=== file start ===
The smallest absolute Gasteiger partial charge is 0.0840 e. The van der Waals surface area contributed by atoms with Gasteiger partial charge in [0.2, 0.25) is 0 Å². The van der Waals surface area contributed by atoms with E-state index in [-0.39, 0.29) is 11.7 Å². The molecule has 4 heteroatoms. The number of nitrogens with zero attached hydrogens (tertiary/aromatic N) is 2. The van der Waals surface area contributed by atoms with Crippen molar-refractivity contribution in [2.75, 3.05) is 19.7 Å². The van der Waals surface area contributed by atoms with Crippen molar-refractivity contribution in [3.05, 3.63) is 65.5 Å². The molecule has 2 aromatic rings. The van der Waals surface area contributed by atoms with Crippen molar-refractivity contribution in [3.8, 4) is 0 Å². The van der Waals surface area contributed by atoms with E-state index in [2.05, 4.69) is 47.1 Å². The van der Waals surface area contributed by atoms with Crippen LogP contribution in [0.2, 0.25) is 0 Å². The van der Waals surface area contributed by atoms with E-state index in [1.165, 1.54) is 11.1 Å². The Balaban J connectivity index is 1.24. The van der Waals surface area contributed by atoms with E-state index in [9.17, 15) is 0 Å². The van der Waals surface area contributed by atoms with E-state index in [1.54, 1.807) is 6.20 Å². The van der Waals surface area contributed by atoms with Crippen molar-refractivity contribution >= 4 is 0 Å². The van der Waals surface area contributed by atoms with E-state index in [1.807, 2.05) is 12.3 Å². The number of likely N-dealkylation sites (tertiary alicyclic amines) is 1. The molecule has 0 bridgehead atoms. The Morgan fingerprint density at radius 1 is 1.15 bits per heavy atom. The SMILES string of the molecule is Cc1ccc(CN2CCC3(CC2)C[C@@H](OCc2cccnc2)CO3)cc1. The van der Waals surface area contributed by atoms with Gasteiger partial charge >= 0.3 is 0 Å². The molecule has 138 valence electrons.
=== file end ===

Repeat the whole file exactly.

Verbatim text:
The smallest absolute Gasteiger partial charge is 0.0840 e. The van der Waals surface area contributed by atoms with Gasteiger partial charge in [0.2, 0.25) is 0 Å². The van der Waals surface area contributed by atoms with E-state index in [-0.39, 0.29) is 11.7 Å². The molecule has 4 heteroatoms. The number of nitrogens with zero attached hydrogens (tertiary/aromatic N) is 2. The van der Waals surface area contributed by atoms with Crippen molar-refractivity contribution in [2.75, 3.05) is 19.7 Å². The van der Waals surface area contributed by atoms with Crippen molar-refractivity contribution in [3.05, 3.63) is 65.5 Å². The molecule has 2 aromatic rings. The van der Waals surface area contributed by atoms with Crippen molar-refractivity contribution in [3.8, 4) is 0 Å². The van der Waals surface area contributed by atoms with E-state index in [2.05, 4.69) is 47.1 Å². The van der Waals surface area contributed by atoms with Crippen LogP contribution in [0.2, 0.25) is 0 Å². The van der Waals surface area contributed by atoms with E-state index in [1.165, 1.54) is 11.1 Å². The Balaban J connectivity index is 1.24. The van der Waals surface area contributed by atoms with E-state index in [9.17, 15) is 0 Å². The van der Waals surface area contributed by atoms with E-state index in [1.54, 1.807) is 6.20 Å². The van der Waals surface area contributed by atoms with Crippen molar-refractivity contribution >= 4 is 0 Å². The van der Waals surface area contributed by atoms with E-state index in [1.807, 2.05) is 12.3 Å². The number of likely N-dealkylation sites (tertiary alicyclic amines) is 1. The molecule has 0 bridgehead atoms. The Morgan fingerprint density at radius 1 is 1.15 bits per heavy atom. The SMILES string of the molecule is Cc1ccc(CN2CCC3(CC2)C[C@@H](OCc2cccnc2)CO3)cc1. The van der Waals surface area contributed by atoms with Gasteiger partial charge >= 0.3 is 0 Å². The molecule has 138 valence electrons.